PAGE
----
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Bigger would be better

I trailed Melody to the counter, carrying my five seedlings in a cardboard box. I don’t want five, I thought. I just want four, because they’re two-for-one, and we don’t have room for two melon plants and two more crazy squash plants.

But did I say anything? I did not. The sheer power of Melody’s perkiness, and the fact that, really at $1.25 or $2 or $3.50 per plant (but, remember, they’re two-for-one), it didn’t really matter anymore.

Yes, ladies and gentlemen, I have no idea how much those seedlings cost. I just purchased them, willy-nilly, because it seemed to make Melody so very, very happy.

Steve was still nowhere to be found, so I wandered through the greenhouse in search of him. He didn’t appear until my hysteria level had nearly peaked, until I was nearly in tears because I didn’t want to make the decision about how many containers to buy until I’d had the conversation with him. We’re a couple. This was going to kill all our landlord’s grass down one side of the yard after we already dug up a plot on the other side. I wanted a unified front against any backlash.

Even though he had reappeared, there were still plenty of distractions to take his attention away from the subject at hand. This was at about the point when I realized I hadn’t had any caffeine yet that day.

But no matter, we plunged forward, back to the future: container city.

“What size containers do you want?” Melody asked, poised to enter many numbers into the cash register.

“You know, I have no idea,” I said. “What do you have?”

“Three gallon, five gallon, seven gallon, even bigger. It depends on what you want.”

I blinked back tears. Really. At this point, I just wanted to go back and hide in the car. “OK, I need to explain to you that I do not know what I’m doing with gardening, and I do not have any idea what those sizes mean in context of a tomato plant.”

“The bigger the pot, the better!” boomed an effusive man who I’ve seen at this garden center before. I don’t know if he manages it or just works there, but he’s no shrinking violet.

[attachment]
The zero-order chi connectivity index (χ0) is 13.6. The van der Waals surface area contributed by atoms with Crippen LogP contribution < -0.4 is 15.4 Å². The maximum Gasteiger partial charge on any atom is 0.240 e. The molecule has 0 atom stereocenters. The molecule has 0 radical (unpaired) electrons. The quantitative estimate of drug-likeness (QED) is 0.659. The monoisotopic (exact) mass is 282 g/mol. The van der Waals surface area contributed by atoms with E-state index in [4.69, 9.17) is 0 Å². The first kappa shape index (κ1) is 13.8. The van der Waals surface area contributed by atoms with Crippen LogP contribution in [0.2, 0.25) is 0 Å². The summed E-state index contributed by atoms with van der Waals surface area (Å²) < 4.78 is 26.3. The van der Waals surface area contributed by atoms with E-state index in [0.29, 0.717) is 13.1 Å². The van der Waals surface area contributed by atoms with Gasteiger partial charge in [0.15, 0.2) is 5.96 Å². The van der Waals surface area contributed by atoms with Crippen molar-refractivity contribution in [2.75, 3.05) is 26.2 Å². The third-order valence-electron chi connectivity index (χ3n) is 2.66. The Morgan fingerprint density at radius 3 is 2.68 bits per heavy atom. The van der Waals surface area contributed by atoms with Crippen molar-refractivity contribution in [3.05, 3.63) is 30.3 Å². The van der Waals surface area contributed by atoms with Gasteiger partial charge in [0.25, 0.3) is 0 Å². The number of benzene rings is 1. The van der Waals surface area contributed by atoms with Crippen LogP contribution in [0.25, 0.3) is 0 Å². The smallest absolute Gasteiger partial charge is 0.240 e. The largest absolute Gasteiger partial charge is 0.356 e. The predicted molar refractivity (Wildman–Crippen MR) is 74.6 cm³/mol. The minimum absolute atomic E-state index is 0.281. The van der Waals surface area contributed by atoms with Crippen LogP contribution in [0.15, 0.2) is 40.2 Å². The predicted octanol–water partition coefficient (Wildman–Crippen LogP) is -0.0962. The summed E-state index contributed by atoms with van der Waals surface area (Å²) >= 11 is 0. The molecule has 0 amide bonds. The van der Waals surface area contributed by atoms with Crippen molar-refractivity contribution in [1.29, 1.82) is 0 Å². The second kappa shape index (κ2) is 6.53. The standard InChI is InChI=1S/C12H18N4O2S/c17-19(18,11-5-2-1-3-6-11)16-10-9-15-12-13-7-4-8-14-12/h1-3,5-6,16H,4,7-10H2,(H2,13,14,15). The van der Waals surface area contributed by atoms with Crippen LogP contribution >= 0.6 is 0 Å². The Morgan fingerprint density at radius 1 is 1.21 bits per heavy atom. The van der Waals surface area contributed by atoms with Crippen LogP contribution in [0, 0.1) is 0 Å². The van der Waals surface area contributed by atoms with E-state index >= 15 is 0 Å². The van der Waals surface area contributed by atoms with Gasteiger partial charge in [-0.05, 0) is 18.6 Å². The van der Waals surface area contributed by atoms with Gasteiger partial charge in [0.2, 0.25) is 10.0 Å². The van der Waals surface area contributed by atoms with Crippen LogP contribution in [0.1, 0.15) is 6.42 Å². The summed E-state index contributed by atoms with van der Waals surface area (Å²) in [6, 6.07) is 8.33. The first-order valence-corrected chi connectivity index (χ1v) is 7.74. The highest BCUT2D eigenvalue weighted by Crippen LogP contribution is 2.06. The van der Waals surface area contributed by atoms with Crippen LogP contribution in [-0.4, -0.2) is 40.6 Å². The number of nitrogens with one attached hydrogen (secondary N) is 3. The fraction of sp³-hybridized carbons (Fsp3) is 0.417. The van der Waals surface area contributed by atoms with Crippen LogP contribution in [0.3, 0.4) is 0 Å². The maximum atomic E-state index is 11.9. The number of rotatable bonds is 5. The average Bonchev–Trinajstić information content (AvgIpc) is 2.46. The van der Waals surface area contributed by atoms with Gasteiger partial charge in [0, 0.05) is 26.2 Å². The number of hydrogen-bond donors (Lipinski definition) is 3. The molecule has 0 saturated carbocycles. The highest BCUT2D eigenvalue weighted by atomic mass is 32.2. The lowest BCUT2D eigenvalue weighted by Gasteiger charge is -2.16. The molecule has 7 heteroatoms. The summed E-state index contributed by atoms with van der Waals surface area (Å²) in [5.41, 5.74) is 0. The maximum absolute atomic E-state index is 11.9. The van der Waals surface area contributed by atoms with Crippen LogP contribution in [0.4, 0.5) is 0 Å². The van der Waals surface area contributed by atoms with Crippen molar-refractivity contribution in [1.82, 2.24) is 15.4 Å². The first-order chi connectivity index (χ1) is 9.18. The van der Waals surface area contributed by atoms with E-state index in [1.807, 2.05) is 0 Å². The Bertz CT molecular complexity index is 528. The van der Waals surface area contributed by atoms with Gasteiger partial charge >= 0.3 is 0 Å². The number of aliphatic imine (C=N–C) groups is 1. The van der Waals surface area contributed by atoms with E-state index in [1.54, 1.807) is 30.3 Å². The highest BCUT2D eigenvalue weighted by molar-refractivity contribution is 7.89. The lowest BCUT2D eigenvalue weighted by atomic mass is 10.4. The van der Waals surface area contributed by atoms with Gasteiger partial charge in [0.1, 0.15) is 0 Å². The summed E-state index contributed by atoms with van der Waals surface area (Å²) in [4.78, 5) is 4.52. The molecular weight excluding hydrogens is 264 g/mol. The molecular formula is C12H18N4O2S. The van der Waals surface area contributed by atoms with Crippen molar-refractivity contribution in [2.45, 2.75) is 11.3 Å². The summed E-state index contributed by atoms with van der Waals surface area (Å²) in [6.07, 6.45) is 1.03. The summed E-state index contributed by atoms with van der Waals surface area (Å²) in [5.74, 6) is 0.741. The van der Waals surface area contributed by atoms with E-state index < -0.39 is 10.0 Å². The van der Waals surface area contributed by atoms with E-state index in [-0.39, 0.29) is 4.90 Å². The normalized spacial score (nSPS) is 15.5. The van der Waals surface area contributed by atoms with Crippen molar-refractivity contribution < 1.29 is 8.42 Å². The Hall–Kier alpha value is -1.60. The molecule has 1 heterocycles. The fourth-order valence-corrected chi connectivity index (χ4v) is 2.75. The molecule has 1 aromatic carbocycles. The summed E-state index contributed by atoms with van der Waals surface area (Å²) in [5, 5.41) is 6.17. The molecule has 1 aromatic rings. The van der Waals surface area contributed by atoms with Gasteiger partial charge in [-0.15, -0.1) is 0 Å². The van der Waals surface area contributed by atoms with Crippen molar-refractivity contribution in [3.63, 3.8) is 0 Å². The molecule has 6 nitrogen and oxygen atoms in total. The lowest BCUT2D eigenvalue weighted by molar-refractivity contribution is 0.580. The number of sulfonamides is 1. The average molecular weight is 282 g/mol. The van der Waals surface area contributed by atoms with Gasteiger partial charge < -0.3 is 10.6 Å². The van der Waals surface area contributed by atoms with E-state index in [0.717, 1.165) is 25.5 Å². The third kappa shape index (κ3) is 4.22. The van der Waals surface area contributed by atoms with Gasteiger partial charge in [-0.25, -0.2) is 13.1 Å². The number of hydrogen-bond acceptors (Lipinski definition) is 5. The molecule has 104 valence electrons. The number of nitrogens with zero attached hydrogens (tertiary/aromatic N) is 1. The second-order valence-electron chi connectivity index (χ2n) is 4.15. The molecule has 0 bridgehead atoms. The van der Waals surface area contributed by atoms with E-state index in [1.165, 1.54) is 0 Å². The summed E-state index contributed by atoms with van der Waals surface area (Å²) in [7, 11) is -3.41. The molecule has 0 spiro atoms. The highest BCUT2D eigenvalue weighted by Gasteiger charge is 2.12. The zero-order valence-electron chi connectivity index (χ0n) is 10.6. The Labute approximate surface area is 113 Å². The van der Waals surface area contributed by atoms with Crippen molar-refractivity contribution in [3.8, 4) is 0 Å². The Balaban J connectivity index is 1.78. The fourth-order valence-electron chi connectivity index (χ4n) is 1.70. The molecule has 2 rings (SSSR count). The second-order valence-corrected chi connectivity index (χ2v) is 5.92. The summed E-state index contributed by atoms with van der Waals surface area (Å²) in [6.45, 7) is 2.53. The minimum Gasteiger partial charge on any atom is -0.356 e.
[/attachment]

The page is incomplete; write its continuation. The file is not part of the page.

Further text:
“Well, we’re trying to transplant,” I said, as if that would make a difference.

“Whiskey barrels!” he boomed. “That’s what I would do!”

“What does that mean?” I asked. I drink whiskey out of liter bottles, not barrels. I was a woman without context.

“They need room!” Now he was giving me a headache. “They grow tall!”

“I know,” I said. “We have tall tomato plants already. We’re trying to move them out from under a black walnut.”

“Black walnut?!” I could have never imagined the booming becoming louder, but, as it turned out, it was possible. “Those kill everything! I’ve seen those kill a plant in a day!”

I nodded.

“We found some plants that will survive it, though,” Melody said, turning to the man with her wide grin. Then she turned back to me. “You know what? Let me write down that list of plants for you.”

She whipped out a piece of scratch paper and a pencil and leaned forward over the counter. “OK, what did that site say? Beans, corn, canteloupe, squash…”

“Carrots,” I said.

“Right, carrots.” She pushed the paper across to me. “You can keep that for next year.”

I looked at Steve, hoping he would recognize the look in my eyes. The look that said I have to leave here within the next three minutes or all our problems will become substantial. Steve, wisely, stared at the seedlings.

I tucked the paper in my pocket.

“So, what size pots?” Melody asked.

“I really don’t know,” I said. “Can you recommend a size?”

“Bigger would be better,” boomed the man.

“How big do you have?” I asked.

“We have 20 gallon!” he boomed. “Fifty gallon!”

Melody, finally, realized that she might be about to lose a customer. “I think seven gallon would be fine,” she said. “How many?”

I looked at Steve and shrugged. “Four tomato plants that have survived, five peppers?”

“Some of those tomatoes won’t make it,” he said.

We settled on six pots, three for tomatoes, three for peppers. Melody drew us a map to one of the greenhouses behind the garden center, where she said we could grab the recycled pots we’d just bought.

“How will we know which size are the right size?” I asked.

The booming-voiced man had disappeared to go help a customer out in the greenhouse, and Melody looked up at me with kind eyes. “The sizes are probably stamped on the bottom,” she said. “But just take whatever you need.”

4 Comments on “Bigger would be better”

  1. #1 rachelle
    on Jul 6th, 2006 at 8:28 pm

    what a fun (or not so fun but fun to read) story. i feel the pain…sounds like me with my japanese maple my dog chewed up and the arrogant garden center lady who tried to help us with it.

  2. #2 inadvertentgardener
    on Jul 6th, 2006 at 10:07 pm

    Rachelle, I’m glad you’re enjoying it — it wasn’t necessarily fun at the time, but it was damn funny…and I’ve enjoyed stringing it out over this week. I’m doubling up posts each day just to get the rest of the story in before Saturday’s “Where it’s at” post. I don’t want to give away the ending with that post before I’ve actually gotten to tell the story!

    Would love to hear that Japanese maple story — did you post it at your blog?

  3. #3 The Inadvertent Gardener
    on Jul 7th, 2006 at 8:20 am

    [...] Bigger would be better [...]

  4. #4 Three bags full – The Inadvertent Gardener
    on Jul 15th, 2010 at 6:28 am

    [...] have well documented that the volume and weight of dirt confounds me. I never know what the right size pot is going to be, I don’t [...]

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